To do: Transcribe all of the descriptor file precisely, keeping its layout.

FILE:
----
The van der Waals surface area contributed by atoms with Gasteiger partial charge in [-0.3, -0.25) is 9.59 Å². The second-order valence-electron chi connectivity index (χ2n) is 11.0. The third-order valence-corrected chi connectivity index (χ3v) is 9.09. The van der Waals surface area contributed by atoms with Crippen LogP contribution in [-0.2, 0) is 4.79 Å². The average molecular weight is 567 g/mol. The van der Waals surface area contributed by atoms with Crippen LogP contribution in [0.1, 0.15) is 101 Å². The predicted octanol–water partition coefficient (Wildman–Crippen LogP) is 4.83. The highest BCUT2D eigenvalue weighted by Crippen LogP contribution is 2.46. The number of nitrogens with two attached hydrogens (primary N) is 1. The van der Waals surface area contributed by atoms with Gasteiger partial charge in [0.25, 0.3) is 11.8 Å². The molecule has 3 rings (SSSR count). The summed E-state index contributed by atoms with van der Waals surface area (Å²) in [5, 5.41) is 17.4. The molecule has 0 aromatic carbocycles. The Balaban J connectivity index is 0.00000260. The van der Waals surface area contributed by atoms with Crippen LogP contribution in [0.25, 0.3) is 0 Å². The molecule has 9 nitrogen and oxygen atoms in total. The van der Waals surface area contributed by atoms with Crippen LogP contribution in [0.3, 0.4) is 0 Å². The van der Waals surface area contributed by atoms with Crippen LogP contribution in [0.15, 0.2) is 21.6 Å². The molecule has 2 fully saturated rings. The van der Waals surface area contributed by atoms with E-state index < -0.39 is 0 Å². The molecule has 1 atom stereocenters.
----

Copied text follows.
The van der Waals surface area contributed by atoms with Gasteiger partial charge in [-0.3, -0.25) is 9.59 Å². The second-order valence-electron chi connectivity index (χ2n) is 11.0. The third-order valence-corrected chi connectivity index (χ3v) is 9.09. The van der Waals surface area contributed by atoms with Crippen LogP contribution in [-0.2, 0) is 4.79 Å². The average molecular weight is 567 g/mol. The van der Waals surface area contributed by atoms with Crippen LogP contribution in [0.1, 0.15) is 101 Å². The predicted octanol–water partition coefficient (Wildman–Crippen LogP) is 4.83. The highest BCUT2D eigenvalue weighted by Crippen LogP contribution is 2.46. The number of nitrogens with two attached hydrogens (primary N) is 1. The van der Waals surface area contributed by atoms with Gasteiger partial charge in [0.25, 0.3) is 11.8 Å². The molecule has 3 rings (SSSR count). The summed E-state index contributed by atoms with van der Waals surface area (Å²) in [5, 5.41) is 17.4. The molecule has 0 aromatic carbocycles. The Balaban J connectivity index is 0.00000260. The van der Waals surface area contributed by atoms with Crippen LogP contribution in [0.25, 0.3) is 0 Å². The molecule has 9 nitrogen and oxygen atoms in total. The van der Waals surface area contributed by atoms with Crippen LogP contribution in [0.3, 0.4) is 0 Å². The van der Waals surface area contributed by atoms with Crippen LogP contribution in [0.15, 0.2) is 21.6 Å². The molecule has 2 fully saturated rings. The van der Waals surface area contributed by atoms with E-state index < -0.39 is 0 Å². The molecule has 1 atom stereocenters.